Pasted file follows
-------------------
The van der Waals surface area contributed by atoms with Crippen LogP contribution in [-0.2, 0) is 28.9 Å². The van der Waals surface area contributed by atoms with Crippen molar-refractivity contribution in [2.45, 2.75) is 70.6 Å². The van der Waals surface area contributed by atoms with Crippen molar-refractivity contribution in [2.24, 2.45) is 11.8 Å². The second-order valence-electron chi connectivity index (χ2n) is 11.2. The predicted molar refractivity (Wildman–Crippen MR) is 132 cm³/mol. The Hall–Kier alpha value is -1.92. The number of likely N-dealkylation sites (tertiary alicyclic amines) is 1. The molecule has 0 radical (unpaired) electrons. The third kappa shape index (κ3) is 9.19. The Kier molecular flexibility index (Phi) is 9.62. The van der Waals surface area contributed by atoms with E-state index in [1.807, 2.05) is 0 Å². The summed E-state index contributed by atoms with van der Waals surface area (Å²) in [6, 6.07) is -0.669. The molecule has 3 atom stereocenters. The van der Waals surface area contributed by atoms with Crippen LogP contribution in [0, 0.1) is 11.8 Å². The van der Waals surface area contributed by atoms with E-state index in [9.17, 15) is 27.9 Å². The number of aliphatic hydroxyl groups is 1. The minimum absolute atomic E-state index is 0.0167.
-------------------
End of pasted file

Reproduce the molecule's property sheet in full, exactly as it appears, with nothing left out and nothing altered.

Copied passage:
The van der Waals surface area contributed by atoms with Crippen LogP contribution in [-0.2, 0) is 28.9 Å². The van der Waals surface area contributed by atoms with Crippen molar-refractivity contribution in [2.45, 2.75) is 70.6 Å². The van der Waals surface area contributed by atoms with Crippen molar-refractivity contribution in [2.24, 2.45) is 11.8 Å². The second-order valence-electron chi connectivity index (χ2n) is 11.2. The predicted molar refractivity (Wildman–Crippen MR) is 132 cm³/mol. The Hall–Kier alpha value is -1.92. The number of likely N-dealkylation sites (tertiary alicyclic amines) is 1. The molecule has 0 radical (unpaired) electrons. The third kappa shape index (κ3) is 9.19. The Kier molecular flexibility index (Phi) is 9.62. The van der Waals surface area contributed by atoms with E-state index in [1.807, 2.05) is 0 Å². The summed E-state index contributed by atoms with van der Waals surface area (Å²) in [6, 6.07) is -0.669. The molecule has 3 atom stereocenters. The van der Waals surface area contributed by atoms with Crippen LogP contribution in [0, 0.1) is 11.8 Å². The van der Waals surface area contributed by atoms with E-state index in [9.17, 15) is 27.9 Å². The number of aliphatic hydroxyl groups is 1. The minimum absolute atomic E-state index is 0.0167.